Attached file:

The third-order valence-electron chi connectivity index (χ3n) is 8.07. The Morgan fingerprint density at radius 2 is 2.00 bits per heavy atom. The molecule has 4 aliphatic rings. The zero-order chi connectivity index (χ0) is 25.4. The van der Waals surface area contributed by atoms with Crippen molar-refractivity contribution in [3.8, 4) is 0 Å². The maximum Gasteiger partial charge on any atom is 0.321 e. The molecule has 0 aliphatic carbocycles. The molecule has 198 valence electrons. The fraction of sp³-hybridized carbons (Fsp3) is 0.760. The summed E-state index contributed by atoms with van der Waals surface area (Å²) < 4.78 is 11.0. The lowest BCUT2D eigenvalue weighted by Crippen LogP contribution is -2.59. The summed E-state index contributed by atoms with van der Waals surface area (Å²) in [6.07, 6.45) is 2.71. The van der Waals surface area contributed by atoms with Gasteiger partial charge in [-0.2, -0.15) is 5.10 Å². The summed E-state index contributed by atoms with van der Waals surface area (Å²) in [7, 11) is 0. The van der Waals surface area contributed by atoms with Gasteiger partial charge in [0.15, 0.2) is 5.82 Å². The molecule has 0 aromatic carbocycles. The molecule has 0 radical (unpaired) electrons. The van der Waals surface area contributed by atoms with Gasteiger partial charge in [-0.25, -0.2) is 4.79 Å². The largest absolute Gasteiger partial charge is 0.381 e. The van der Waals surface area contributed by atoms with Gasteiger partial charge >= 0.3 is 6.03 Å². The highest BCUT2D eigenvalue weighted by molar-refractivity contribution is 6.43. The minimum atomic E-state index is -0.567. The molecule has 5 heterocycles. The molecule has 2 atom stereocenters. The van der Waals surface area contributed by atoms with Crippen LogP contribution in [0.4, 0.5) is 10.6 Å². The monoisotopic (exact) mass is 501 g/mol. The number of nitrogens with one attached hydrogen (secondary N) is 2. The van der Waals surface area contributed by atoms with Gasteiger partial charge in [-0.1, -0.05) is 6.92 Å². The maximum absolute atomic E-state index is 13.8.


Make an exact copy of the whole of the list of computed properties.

The third-order valence-electron chi connectivity index (χ3n) is 8.07. The Morgan fingerprint density at radius 2 is 2.00 bits per heavy atom. The molecule has 4 aliphatic rings. The zero-order chi connectivity index (χ0) is 25.4. The van der Waals surface area contributed by atoms with Crippen molar-refractivity contribution in [3.8, 4) is 0 Å². The maximum Gasteiger partial charge on any atom is 0.321 e. The molecule has 0 aliphatic carbocycles. The molecule has 198 valence electrons. The fraction of sp³-hybridized carbons (Fsp3) is 0.760. The summed E-state index contributed by atoms with van der Waals surface area (Å²) < 4.78 is 11.0. The lowest BCUT2D eigenvalue weighted by Crippen LogP contribution is -2.59. The summed E-state index contributed by atoms with van der Waals surface area (Å²) in [6.07, 6.45) is 2.71. The van der Waals surface area contributed by atoms with Gasteiger partial charge in [-0.2, -0.15) is 5.10 Å². The summed E-state index contributed by atoms with van der Waals surface area (Å²) in [7, 11) is 0. The van der Waals surface area contributed by atoms with Gasteiger partial charge in [0.15, 0.2) is 5.82 Å². The molecule has 0 aromatic carbocycles. The molecule has 0 radical (unpaired) electrons. The van der Waals surface area contributed by atoms with Gasteiger partial charge in [-0.25, -0.2) is 4.79 Å². The largest absolute Gasteiger partial charge is 0.381 e. The van der Waals surface area contributed by atoms with Gasteiger partial charge >= 0.3 is 6.03 Å². The highest BCUT2D eigenvalue weighted by molar-refractivity contribution is 6.43. The minimum atomic E-state index is -0.567. The molecule has 5 heterocycles. The molecule has 2 atom stereocenters. The van der Waals surface area contributed by atoms with Crippen LogP contribution in [0.4, 0.5) is 10.6 Å². The monoisotopic (exact) mass is 501 g/mol. The number of nitrogens with one attached hydrogen (secondary N) is 2. The van der Waals surface area contributed by atoms with Gasteiger partial charge in [-0.1, -0.05) is 6.92 Å². The maximum absolute atomic E-state index is 13.8.